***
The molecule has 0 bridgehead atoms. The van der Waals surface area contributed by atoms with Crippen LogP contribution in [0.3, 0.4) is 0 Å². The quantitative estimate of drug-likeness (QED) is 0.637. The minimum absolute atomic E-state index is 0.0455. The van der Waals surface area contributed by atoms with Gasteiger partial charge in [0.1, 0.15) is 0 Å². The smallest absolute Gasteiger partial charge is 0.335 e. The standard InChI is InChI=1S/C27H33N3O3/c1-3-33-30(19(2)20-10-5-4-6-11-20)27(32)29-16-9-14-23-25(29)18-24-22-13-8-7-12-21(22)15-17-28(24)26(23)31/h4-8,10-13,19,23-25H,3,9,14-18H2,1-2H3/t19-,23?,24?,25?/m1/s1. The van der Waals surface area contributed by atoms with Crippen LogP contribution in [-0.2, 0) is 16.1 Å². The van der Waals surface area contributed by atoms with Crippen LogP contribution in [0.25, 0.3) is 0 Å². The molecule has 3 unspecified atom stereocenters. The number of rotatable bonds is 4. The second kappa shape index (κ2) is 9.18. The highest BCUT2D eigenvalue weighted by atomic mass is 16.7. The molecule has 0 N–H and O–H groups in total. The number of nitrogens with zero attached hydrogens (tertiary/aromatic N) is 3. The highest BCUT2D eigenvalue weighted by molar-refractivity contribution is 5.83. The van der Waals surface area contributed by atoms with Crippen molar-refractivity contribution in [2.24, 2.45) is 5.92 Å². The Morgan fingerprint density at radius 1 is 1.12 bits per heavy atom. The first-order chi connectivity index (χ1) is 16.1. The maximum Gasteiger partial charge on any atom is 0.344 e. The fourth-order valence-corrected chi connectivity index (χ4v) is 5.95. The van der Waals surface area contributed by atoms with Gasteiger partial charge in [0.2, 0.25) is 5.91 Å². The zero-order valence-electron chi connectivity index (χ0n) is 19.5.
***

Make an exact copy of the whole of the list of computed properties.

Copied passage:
The molecule has 0 bridgehead atoms. The van der Waals surface area contributed by atoms with Crippen LogP contribution in [0.3, 0.4) is 0 Å². The quantitative estimate of drug-likeness (QED) is 0.637. The minimum absolute atomic E-state index is 0.0455. The van der Waals surface area contributed by atoms with Gasteiger partial charge in [0.1, 0.15) is 0 Å². The smallest absolute Gasteiger partial charge is 0.335 e. The standard InChI is InChI=1S/C27H33N3O3/c1-3-33-30(19(2)20-10-5-4-6-11-20)27(32)29-16-9-14-23-25(29)18-24-22-13-8-7-12-21(22)15-17-28(24)26(23)31/h4-8,10-13,19,23-25H,3,9,14-18H2,1-2H3/t19-,23?,24?,25?/m1/s1. The van der Waals surface area contributed by atoms with Crippen LogP contribution in [-0.2, 0) is 16.1 Å². The van der Waals surface area contributed by atoms with Crippen LogP contribution in [0.25, 0.3) is 0 Å². The molecule has 3 unspecified atom stereocenters. The number of rotatable bonds is 4. The second kappa shape index (κ2) is 9.18. The highest BCUT2D eigenvalue weighted by atomic mass is 16.7. The molecule has 0 N–H and O–H groups in total. The number of nitrogens with zero attached hydrogens (tertiary/aromatic N) is 3. The highest BCUT2D eigenvalue weighted by molar-refractivity contribution is 5.83. The van der Waals surface area contributed by atoms with Crippen molar-refractivity contribution in [2.24, 2.45) is 5.92 Å². The Morgan fingerprint density at radius 1 is 1.12 bits per heavy atom. The first-order chi connectivity index (χ1) is 16.1. The maximum Gasteiger partial charge on any atom is 0.344 e. The fourth-order valence-corrected chi connectivity index (χ4v) is 5.95. The van der Waals surface area contributed by atoms with Gasteiger partial charge in [0.2, 0.25) is 5.91 Å². The zero-order valence-electron chi connectivity index (χ0n) is 19.5.